An intracranial hematoma can have severe complications if left untreated. At the same time, there can be complications from letting it heal by itself or performing surgery. There are always risks of infections, bleeding, or further damage to your brain if a doctor performs a surgery to remove blood clots or drain blood from the skull.Epidural hematomas can have some complications if left untreated. These are:
- Compression of the brain, if there’s a lot of bleeding
What is the difference between a contusion and a hematoma?
Our skin, muscles, and organs create an intertwined system that makes our body function. Blood flows to each of them, delivering the oxygen, nutrients, and chemicals they need.
If this system is damaged by an impact or force, the blood vessels in the area can rupture and bleed. If there is no exit for the blood, it can pool and turn into a contusion or hematoma.
It’s important to understand the difference between a contusion and a hematoma. On the surface, they might appear similar, but they are two very different conditions with different treatments.
More commonly referred to as a bruise, a contusion forms when tissue beneath the skin is damaged. The capillaries and blood vessels that carry blood to the tissue are damaged, filling the area with blood. The blood pools beneath the skin’s surface and causes discoloration.
The skin becomes darker, sometimes red or purple with a yellowish tint to the edges, and it is generally smaller than a hematoma. Contusions can occur anywhere there is soft tissue damage. They typically go away within a few days.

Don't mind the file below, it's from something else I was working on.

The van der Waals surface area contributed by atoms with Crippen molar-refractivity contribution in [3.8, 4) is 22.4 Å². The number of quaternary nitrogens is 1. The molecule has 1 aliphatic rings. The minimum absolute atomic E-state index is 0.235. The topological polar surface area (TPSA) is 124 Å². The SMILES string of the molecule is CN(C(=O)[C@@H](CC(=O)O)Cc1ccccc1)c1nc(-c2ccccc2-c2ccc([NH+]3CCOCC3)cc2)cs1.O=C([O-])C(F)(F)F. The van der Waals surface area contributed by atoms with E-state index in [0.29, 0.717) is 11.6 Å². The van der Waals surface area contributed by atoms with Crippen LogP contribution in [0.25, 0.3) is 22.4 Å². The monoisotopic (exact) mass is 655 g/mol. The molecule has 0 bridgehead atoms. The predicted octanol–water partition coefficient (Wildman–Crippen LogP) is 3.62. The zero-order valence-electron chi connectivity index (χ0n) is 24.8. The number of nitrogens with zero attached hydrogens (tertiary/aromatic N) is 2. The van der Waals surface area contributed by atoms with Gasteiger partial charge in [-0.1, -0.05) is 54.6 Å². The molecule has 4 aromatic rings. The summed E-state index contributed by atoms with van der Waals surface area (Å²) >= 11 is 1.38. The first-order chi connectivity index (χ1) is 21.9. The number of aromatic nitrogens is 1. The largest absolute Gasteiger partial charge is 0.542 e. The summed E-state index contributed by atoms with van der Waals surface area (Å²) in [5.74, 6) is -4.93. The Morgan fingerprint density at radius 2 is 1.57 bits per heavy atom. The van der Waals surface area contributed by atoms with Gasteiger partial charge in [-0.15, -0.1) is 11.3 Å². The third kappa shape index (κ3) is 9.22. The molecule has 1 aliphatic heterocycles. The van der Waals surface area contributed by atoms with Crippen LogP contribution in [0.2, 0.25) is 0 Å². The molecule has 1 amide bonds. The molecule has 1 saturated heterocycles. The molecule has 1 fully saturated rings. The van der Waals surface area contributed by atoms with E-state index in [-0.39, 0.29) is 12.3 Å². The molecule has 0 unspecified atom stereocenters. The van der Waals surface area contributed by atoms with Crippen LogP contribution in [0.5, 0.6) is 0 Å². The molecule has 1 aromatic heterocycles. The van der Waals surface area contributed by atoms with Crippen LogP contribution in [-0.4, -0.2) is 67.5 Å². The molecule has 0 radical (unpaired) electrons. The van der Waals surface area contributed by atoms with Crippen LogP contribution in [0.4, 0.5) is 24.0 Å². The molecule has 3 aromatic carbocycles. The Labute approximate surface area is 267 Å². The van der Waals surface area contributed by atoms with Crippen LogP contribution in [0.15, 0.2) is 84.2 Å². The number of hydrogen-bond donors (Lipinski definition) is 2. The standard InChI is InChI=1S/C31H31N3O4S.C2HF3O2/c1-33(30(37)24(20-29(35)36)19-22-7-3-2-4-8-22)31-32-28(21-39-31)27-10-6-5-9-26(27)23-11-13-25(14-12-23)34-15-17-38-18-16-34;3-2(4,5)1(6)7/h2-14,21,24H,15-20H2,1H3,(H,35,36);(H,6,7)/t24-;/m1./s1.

Hematomas are similar to bruises, except they are more severe. They are much larger and deeper than contusions and swell because of the fluid that builds up in the area. The skin is dark red, or black and blue, and is painful and tender.
Hematomas that happen in different parts of the body have varied symptoms and significance to your health. Abdominal hematomas pool blood within the abdominal wall or inside the abdomen and can cause blood to build up within your internal organs.
Intracranial hematomas occur due to head injury. They involve blood pooling either inside your brain (intracerebral hematoma) or between your skull and brain (epidural hematoma).
Subcutaneous hematomas occur beneath the skin when blood accumulates in fat rather than muscle following impact or injury.
Septal hematomas occur in the area behind the nose, called the septum.
Subungual hematomas are blood pools underneath your fingernails and toenails.
Symptoms of a contusion vs. a hematoma
Contusion and mild hematoma symptoms are similar. A deeper hematoma or intracranial hematoma has much more severe symptoms.
Symptoms of a contusion
Contusions are usually small and red or purple. They might swell slightly, and the muscles around the area will be stiff and sore.
Symptoms of a hematoma
An intracranial hematoma is among the more severe blood pooling types because it causes pressure on your brain to build. You might experience headaches, vomiting, nausea, slurred speech, and confusion.
Abdominal hematomas might not initially present many symptoms. Over time, swelling and tenderness in the abdomen begin, followed by abdominal pain.
Septal hematomas make the nose and area under the eyes swell and turn red or black and blue. You might experience nose bleeds or some clear fluid draining from your nose.
Causes of a contusion vs. a hematoma
An impact on soft tissue causes both contusions and hematomas. The main difference is that the impact’s force determines whether you will bruise or get a hematoma.
Causes of a contusion
Contusions are caused by minor blows or impacts on your skin. The small blood vessels rupture and let small amounts of blood flow out, causing the discoloration.
Causes of a hematoma
Hematomas are caused by more significant impacts that damage blood vessel walls underneath the skin and the muscles or organs. The blood pools much more quickly than in a contusion and symptoms begin to develop rapidly.
Diagnosis of a contusion vs. a hematoma